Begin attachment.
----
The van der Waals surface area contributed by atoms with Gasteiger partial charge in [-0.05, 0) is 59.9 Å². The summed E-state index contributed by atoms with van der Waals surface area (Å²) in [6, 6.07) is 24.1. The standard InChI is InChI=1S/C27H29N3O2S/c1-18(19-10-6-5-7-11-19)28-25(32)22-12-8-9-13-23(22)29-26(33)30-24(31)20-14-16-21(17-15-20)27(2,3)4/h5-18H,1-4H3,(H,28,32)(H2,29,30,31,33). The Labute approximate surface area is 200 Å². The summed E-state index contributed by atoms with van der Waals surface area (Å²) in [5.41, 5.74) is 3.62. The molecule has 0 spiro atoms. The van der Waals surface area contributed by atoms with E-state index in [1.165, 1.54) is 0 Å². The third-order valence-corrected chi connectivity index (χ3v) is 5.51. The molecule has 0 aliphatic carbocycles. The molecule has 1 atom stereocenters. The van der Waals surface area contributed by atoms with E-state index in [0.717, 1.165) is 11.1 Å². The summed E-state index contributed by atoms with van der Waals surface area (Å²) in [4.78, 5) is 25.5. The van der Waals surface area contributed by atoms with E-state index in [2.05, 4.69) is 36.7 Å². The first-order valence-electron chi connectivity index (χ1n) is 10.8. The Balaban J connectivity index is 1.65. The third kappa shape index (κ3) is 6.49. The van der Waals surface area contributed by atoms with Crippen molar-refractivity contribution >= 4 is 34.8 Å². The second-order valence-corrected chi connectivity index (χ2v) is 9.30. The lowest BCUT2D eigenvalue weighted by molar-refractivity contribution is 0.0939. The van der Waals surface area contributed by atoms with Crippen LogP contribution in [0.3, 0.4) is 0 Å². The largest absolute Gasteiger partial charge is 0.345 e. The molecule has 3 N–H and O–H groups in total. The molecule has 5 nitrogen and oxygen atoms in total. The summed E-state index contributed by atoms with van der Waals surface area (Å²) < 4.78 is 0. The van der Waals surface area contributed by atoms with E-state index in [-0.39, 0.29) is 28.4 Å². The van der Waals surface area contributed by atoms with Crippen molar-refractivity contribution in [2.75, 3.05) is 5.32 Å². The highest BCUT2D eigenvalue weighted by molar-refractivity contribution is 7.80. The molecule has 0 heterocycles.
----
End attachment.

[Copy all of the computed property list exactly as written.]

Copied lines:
The van der Waals surface area contributed by atoms with Gasteiger partial charge in [-0.05, 0) is 59.9 Å². The summed E-state index contributed by atoms with van der Waals surface area (Å²) in [6, 6.07) is 24.1. The standard InChI is InChI=1S/C27H29N3O2S/c1-18(19-10-6-5-7-11-19)28-25(32)22-12-8-9-13-23(22)29-26(33)30-24(31)20-14-16-21(17-15-20)27(2,3)4/h5-18H,1-4H3,(H,28,32)(H2,29,30,31,33). The Labute approximate surface area is 200 Å². The summed E-state index contributed by atoms with van der Waals surface area (Å²) in [5.41, 5.74) is 3.62. The molecule has 0 spiro atoms. The van der Waals surface area contributed by atoms with E-state index in [1.165, 1.54) is 0 Å². The third-order valence-corrected chi connectivity index (χ3v) is 5.51. The molecule has 0 aliphatic carbocycles. The molecule has 1 atom stereocenters. The van der Waals surface area contributed by atoms with E-state index in [0.717, 1.165) is 11.1 Å². The summed E-state index contributed by atoms with van der Waals surface area (Å²) in [4.78, 5) is 25.5. The van der Waals surface area contributed by atoms with E-state index in [2.05, 4.69) is 36.7 Å². The first-order valence-electron chi connectivity index (χ1n) is 10.8. The Balaban J connectivity index is 1.65. The third kappa shape index (κ3) is 6.49. The van der Waals surface area contributed by atoms with Crippen molar-refractivity contribution >= 4 is 34.8 Å². The second-order valence-corrected chi connectivity index (χ2v) is 9.30. The lowest BCUT2D eigenvalue weighted by molar-refractivity contribution is 0.0939. The van der Waals surface area contributed by atoms with Crippen LogP contribution in [0.3, 0.4) is 0 Å². The largest absolute Gasteiger partial charge is 0.345 e. The molecule has 3 N–H and O–H groups in total. The molecule has 5 nitrogen and oxygen atoms in total. The summed E-state index contributed by atoms with van der Waals surface area (Å²) < 4.78 is 0. The van der Waals surface area contributed by atoms with E-state index in [-0.39, 0.29) is 28.4 Å². The van der Waals surface area contributed by atoms with Crippen molar-refractivity contribution in [2.75, 3.05) is 5.32 Å². The highest BCUT2D eigenvalue weighted by molar-refractivity contribution is 7.80. The molecule has 0 heterocycles.